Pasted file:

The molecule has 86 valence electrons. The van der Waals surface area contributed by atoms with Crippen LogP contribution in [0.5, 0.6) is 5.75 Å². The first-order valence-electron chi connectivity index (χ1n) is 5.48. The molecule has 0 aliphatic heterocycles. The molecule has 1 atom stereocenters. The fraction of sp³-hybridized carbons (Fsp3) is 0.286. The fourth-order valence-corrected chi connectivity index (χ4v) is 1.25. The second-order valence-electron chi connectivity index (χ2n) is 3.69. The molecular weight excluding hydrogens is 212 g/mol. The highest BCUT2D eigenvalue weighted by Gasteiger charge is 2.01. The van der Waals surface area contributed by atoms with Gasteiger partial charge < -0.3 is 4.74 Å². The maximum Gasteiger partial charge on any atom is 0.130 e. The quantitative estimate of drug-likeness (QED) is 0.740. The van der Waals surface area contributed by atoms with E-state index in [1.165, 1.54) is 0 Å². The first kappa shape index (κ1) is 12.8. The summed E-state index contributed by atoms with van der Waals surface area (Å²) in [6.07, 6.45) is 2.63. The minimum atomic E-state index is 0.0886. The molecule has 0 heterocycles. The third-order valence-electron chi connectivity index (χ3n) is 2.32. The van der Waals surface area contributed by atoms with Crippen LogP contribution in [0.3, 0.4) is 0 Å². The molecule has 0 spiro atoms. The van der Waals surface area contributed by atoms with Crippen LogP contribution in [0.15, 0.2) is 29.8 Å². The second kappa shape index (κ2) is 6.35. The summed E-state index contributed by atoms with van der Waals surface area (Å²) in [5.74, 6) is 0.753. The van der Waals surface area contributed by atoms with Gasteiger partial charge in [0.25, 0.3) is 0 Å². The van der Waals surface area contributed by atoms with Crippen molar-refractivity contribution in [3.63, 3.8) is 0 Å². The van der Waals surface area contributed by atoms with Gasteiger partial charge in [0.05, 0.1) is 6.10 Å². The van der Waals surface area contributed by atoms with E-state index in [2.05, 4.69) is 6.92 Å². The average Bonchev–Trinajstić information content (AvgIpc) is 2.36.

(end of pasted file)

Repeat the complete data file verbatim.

The molecule has 86 valence electrons. The van der Waals surface area contributed by atoms with Crippen LogP contribution in [0.5, 0.6) is 5.75 Å². The first-order valence-electron chi connectivity index (χ1n) is 5.48. The molecule has 0 aliphatic heterocycles. The molecule has 1 atom stereocenters. The fraction of sp³-hybridized carbons (Fsp3) is 0.286. The fourth-order valence-corrected chi connectivity index (χ4v) is 1.25. The second-order valence-electron chi connectivity index (χ2n) is 3.69. The molecular weight excluding hydrogens is 212 g/mol. The highest BCUT2D eigenvalue weighted by Gasteiger charge is 2.01. The van der Waals surface area contributed by atoms with Gasteiger partial charge < -0.3 is 4.74 Å². The maximum Gasteiger partial charge on any atom is 0.130 e. The quantitative estimate of drug-likeness (QED) is 0.740. The van der Waals surface area contributed by atoms with E-state index in [1.165, 1.54) is 0 Å². The first kappa shape index (κ1) is 12.8. The summed E-state index contributed by atoms with van der Waals surface area (Å²) in [6.07, 6.45) is 2.63. The minimum atomic E-state index is 0.0886. The molecule has 0 heterocycles. The third-order valence-electron chi connectivity index (χ3n) is 2.32. The van der Waals surface area contributed by atoms with Crippen LogP contribution in [0.3, 0.4) is 0 Å². The molecule has 0 spiro atoms. The van der Waals surface area contributed by atoms with Crippen LogP contribution in [0.15, 0.2) is 29.8 Å². The second kappa shape index (κ2) is 6.35. The summed E-state index contributed by atoms with van der Waals surface area (Å²) in [5.74, 6) is 0.753. The van der Waals surface area contributed by atoms with Gasteiger partial charge in [0.25, 0.3) is 0 Å². The van der Waals surface area contributed by atoms with Crippen molar-refractivity contribution in [3.63, 3.8) is 0 Å². The van der Waals surface area contributed by atoms with Gasteiger partial charge in [0.05, 0.1) is 6.10 Å². The van der Waals surface area contributed by atoms with E-state index in [2.05, 4.69) is 6.92 Å². The average Bonchev–Trinajstić information content (AvgIpc) is 2.36.